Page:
Special attacks are very situational, and in most cases, serve no actual purpose in combat. For example, Galen's stab attack is only useful for destroying specially labelled towers to create jumping platforms -- and that's about it. Every other character's special move is a glorified "throw the switch" ability that advances you across the map in each level, which makes most missions a game of "find the brightly coloured thing to continue." Throw in a few thousand cookie-cutter enemies to battle, and you've essentially got a game with hours and hours of repetitive combat.
Now, this is usually the part of the review where I'd tell you what titles Ninety-Nine Nights II borrowed gameplay elements from, but it's almost offensive to mention them in the context of this review, as if the titles are related in any way beyond genre affiliation. N3II tries to style its combat after God of War, but does so without any flair. Eliminating enemies boils down to using the same single combo over and over, and defensive manoeuvres are all but non-existent. In most cases, you can't even block until your attack animation is over, which leaves you wide open to back attacks in every scenario.
More than anything, the boss battles suffer most from this poorly designed combat. An inability to block at will coupled with a pathetic rolling dodge makes you a prime target for soaking up damage in every conflict, and nothing that you do will interrupt a boss's attack pattern. Every time I got in one of these fights, I could do little else than run up and mash buttons, praying that my level was high enough to prevent me from getting killed.
Of course, there are huge maps to traverse in every level, but unlike Dynasty Warriors, you're just clearing a way to the finish line instead of trying to control parts of the conflict. It's especially aggravating when you're playing solo, and have no respite from the action. While Dynasty Warriors gives you lots of allied forces and sets certain victory conditions for each battle, N3II simply turns into a long-running gamble of "how long can I survive until my health meter runs out?" It's further exacerbated by the fact that power-ups and life boosts are ridiculously difficult to find, as the overly detailed (yet sparse) landscapes effectively camouflage every single thing that isn't trying to kill you.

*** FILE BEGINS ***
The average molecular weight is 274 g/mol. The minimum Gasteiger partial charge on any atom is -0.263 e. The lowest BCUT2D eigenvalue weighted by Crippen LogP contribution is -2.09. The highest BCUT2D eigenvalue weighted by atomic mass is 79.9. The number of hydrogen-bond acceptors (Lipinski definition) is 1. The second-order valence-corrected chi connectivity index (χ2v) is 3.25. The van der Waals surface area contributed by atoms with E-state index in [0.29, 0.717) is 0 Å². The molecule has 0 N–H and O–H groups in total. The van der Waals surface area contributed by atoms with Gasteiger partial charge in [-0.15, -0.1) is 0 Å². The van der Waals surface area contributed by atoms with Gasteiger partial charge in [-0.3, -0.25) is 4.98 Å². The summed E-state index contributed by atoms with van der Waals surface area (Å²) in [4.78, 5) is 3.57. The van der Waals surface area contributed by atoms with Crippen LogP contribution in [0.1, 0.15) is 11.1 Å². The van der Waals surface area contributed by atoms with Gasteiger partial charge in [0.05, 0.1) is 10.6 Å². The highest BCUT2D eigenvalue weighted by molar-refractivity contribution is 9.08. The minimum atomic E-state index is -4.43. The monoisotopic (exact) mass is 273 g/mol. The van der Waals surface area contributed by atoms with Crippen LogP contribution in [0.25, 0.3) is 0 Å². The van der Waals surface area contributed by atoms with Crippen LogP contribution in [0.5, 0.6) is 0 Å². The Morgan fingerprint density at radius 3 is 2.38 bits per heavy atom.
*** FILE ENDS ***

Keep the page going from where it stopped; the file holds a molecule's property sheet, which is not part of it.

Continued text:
Koei and Omega Force have done smart things with Dynasty Warriors by continually adding new elements to their games, and when that didn't work anymore, attaching the Gundam franchise to their product for all the otaku dollars it would attract. Q Entertainment, on the other hand, seems to have learned nothing from their last foray into the hack-and-slash genre, and Ninety-Nine Nights II greatly suffers for it. Changing development partners did nothing to evolve the experience here, and the battle fatigue you'll have after the game is over is definitely not worth the price of admission.
If you're looking for a mindless way to rack up Achievement Points, go ahead and rent Ninety-Nine Nights II, but be warned -- it's like watching the first 10 minutes of the Battle of Helm's Deep on repeat for 30 hours. After a while, you won't even care who's winning the fights, and only periodic bathroom breaks will break up the monotony.